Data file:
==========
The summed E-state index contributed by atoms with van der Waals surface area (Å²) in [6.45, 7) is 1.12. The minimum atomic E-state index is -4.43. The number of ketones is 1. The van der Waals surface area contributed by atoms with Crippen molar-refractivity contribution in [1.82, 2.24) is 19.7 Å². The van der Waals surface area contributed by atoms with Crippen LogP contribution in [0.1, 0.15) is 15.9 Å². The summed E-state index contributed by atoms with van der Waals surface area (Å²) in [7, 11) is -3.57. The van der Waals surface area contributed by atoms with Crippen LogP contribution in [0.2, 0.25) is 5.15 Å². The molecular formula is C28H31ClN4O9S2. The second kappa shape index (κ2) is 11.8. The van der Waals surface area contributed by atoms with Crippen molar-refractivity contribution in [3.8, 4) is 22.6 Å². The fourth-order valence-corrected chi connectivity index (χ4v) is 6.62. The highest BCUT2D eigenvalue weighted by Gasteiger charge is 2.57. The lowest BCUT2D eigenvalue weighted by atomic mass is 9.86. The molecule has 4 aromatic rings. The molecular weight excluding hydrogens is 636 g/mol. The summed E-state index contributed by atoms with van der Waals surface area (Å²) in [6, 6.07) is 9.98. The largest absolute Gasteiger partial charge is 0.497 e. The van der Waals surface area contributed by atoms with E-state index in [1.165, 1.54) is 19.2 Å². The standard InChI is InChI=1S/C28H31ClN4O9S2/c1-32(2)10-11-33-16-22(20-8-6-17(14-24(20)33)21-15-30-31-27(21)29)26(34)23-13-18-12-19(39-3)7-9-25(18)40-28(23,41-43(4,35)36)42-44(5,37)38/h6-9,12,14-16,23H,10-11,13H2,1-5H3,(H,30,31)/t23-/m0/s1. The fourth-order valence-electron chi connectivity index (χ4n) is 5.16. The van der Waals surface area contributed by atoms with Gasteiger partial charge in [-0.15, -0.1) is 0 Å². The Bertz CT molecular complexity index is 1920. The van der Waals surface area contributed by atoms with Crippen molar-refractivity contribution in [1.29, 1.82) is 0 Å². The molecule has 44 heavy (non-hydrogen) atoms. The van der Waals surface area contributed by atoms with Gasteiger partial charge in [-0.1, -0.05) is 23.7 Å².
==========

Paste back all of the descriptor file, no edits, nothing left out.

The summed E-state index contributed by atoms with van der Waals surface area (Å²) in [6.45, 7) is 1.12. The minimum atomic E-state index is -4.43. The number of ketones is 1. The van der Waals surface area contributed by atoms with Crippen molar-refractivity contribution in [1.82, 2.24) is 19.7 Å². The van der Waals surface area contributed by atoms with Crippen LogP contribution in [0.1, 0.15) is 15.9 Å². The summed E-state index contributed by atoms with van der Waals surface area (Å²) in [7, 11) is -3.57. The van der Waals surface area contributed by atoms with Crippen LogP contribution in [0.2, 0.25) is 5.15 Å². The molecular formula is C28H31ClN4O9S2. The second kappa shape index (κ2) is 11.8. The van der Waals surface area contributed by atoms with Crippen molar-refractivity contribution in [3.8, 4) is 22.6 Å². The fourth-order valence-corrected chi connectivity index (χ4v) is 6.62. The highest BCUT2D eigenvalue weighted by Gasteiger charge is 2.57. The lowest BCUT2D eigenvalue weighted by atomic mass is 9.86. The molecule has 4 aromatic rings. The molecular weight excluding hydrogens is 636 g/mol. The summed E-state index contributed by atoms with van der Waals surface area (Å²) in [6, 6.07) is 9.98. The largest absolute Gasteiger partial charge is 0.497 e. The van der Waals surface area contributed by atoms with E-state index in [1.165, 1.54) is 19.2 Å². The standard InChI is InChI=1S/C28H31ClN4O9S2/c1-32(2)10-11-33-16-22(20-8-6-17(14-24(20)33)21-15-30-31-27(21)29)26(34)23-13-18-12-19(39-3)7-9-25(18)40-28(23,41-43(4,35)36)42-44(5,37)38/h6-9,12,14-16,23H,10-11,13H2,1-5H3,(H,30,31)/t23-/m0/s1. The fourth-order valence-electron chi connectivity index (χ4n) is 5.16. The van der Waals surface area contributed by atoms with Gasteiger partial charge in [-0.15, -0.1) is 0 Å². The Bertz CT molecular complexity index is 1920. The van der Waals surface area contributed by atoms with Crippen molar-refractivity contribution in [1.29, 1.82) is 0 Å². The molecule has 44 heavy (non-hydrogen) atoms. The van der Waals surface area contributed by atoms with Gasteiger partial charge in [-0.1, -0.05) is 23.7 Å².